by nperez

April 14, 2017

What is the Muladhara Chakra? An exploration of the root chakra, with a first chakra grounding yoga sequence!

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One of those silly quizzes recently popped up on my Facebook feed – Which of Your Chakras is Imbalanced? Total click bait, and I totally took it. According to this quiz, it was my first chakra that needed some work – the root chakra, or muladhara chakra. I decided to do some learning about these things called chakras.


First Chakra Overview

The root chakra is the muladhara chakra, which comes from the words mula, which means ‘root’ and dhara, which means ‘support’. This chakra’s role is to connect your energy with the earth. This is known as grounding.

The first chakra has to do with your sense of security and stability; with being able to stand up for and support yourself. If you think about Maslow’s Hierarchy of Needs, the root chakra equates to the safety needs.

For us in this modern age, that typically translates to financial and emotional security.

The muladhara chakra is located at the very base of the spine, near the tailbone. The color associated with the root chakra is red, and it’s element is earth.


Related: Second Chakra Exploration

What is the Muladhara Chakra? An exploration of the root chakra, with a first chakra grounding yoga sequence!
Pin now, read and practice later!


The root chakra can become overactive when your feelings of safety, security, and stability are threatened in some way.

For those of us who don’t experience threats to our surivival, our feelings of safety and security can be threatened by financial or emotional stress. Life changes or traveling can also make us feel unsettled and ungrounded.

This is when the first chakra might become overactive. An overactive root chakra will shout messages of survival, even when no true threat to your survival is there.

This can manifest for you as a sort of restlessness – bouncing from thought to thought, project to project, without proper attention. A feeling of being scattered, out of sorts, and not quite yourself. This can cause anxiety and jitteriness.



The muladhara chakra can become underactive, or sort of complacent, if your survival needs have generally always been taken care of. In this case, there’s been no reason for your root chakra to shout messages of survival, so it’s gotten a bit lazy.

An underactive first chakra can manifest as lethargy, feeling defeated, or unable to get things done. You may experience frequent daydreaming, trouble concentrating or simply feeling like your head is in the clouds.



A balanced root chakra brings emotional stability and a sense of being able to cope with whatever life throws at you. You feel grounded, yet free. There are a number of ways to find this balance.

If you’re feeling unsettled and ungrounded, then your muladhara chakra is likely overactive. Find calm by taking your attention inward. Grounding meditation practices are wonderful for this.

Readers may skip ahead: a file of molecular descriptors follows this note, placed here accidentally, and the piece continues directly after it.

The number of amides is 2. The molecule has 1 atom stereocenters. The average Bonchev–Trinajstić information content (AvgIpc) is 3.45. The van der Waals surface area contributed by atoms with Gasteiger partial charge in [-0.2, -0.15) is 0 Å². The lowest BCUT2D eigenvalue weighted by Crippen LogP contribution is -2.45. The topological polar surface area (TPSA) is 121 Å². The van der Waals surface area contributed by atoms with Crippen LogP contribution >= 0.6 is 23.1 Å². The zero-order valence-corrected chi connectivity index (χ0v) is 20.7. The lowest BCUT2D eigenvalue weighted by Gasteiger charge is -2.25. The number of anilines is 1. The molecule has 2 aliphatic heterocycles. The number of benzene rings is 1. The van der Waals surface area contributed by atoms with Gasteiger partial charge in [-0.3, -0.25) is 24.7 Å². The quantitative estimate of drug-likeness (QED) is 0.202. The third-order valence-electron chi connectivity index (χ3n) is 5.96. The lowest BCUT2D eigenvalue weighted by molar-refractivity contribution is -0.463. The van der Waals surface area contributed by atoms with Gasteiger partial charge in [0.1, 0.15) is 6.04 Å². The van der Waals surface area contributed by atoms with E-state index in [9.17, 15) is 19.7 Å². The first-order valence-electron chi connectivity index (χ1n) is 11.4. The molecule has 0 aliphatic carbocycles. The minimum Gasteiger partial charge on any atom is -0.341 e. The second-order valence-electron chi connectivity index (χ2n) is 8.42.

Volunteering or acts of kindness and compassion can also help to dissipate overactive energy from your root chakra.

If you find yourself disconnected, feeling a bit spacey or defeated, then your first chakra may be underactive. You can energize the muladhara chakra by reconnecting to the earth. Take time to be out in nature.

Whether your root chakra is overactive or underactive, yoga and meditation practices that focus on grounding can be very helpful in bringing about balance.



The following sequence and class are focused on grounding: rooting down to create a sense of stability, even (especially) when flowing or balancing.

If you’re a more visual person, you can scroll down to the video below to practice this class with me!


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  1. Child’s Pose: 10 breaths
    – Walk hands to left, side stretch: 10 breaths
    – Walk hands to right, side stretch: 10 breaths
  2. Tabletop:
    – Cat/Cow x5
    – Extended Table -> Elbow to Knee x 5 -> Puppy pose: 5 breaths
  3. Downward Facing Dog: 5 breaths
    Ragdoll -> Tadasana w/Block between thighs -> Standing side bends R&L -> Chair Pose w/Block (5 breaths per pose)
  4. Surya Namaskar A x 2
  5. Surya Namaskar B x 2
  6. Warrior 2 Lift & Lower x 5 -> Warrior 2 -> Triangle -> Warrior 2 -> Side Angle -> Skandasana -> Wide Leg Forward Fold (5 breaths per pose; R side, then L side)
  7. Low Lunge -> Side lean -> Reach for back foot/quad stretch (5 breaths per pose; R side, then L side)
    Malasana -> Bind -> Standing 1/2 Malasana (5 breaths per pose; R side, then L side)
  8. Lizard -> Pidgeon (10 breaths per pose; R, then L)
  9. Bridge x3 (5 breaths each; option to take wheel)
  10. Ardha Matsyendrasana (seated twist; 5 breaths, R & L side)
  11. Seated Forward Fold: 5 breaths
  12. Headstand: 10 breaths
  13. Child’s Pose: 5 breaths
  14. Savasana: 15 minutes

Happy grounding!


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About the author 


I am a yoga teacher who focuses on bridging the gap between what happens on the mat and life off the mat. Yoga is life – it is meant to be lived!

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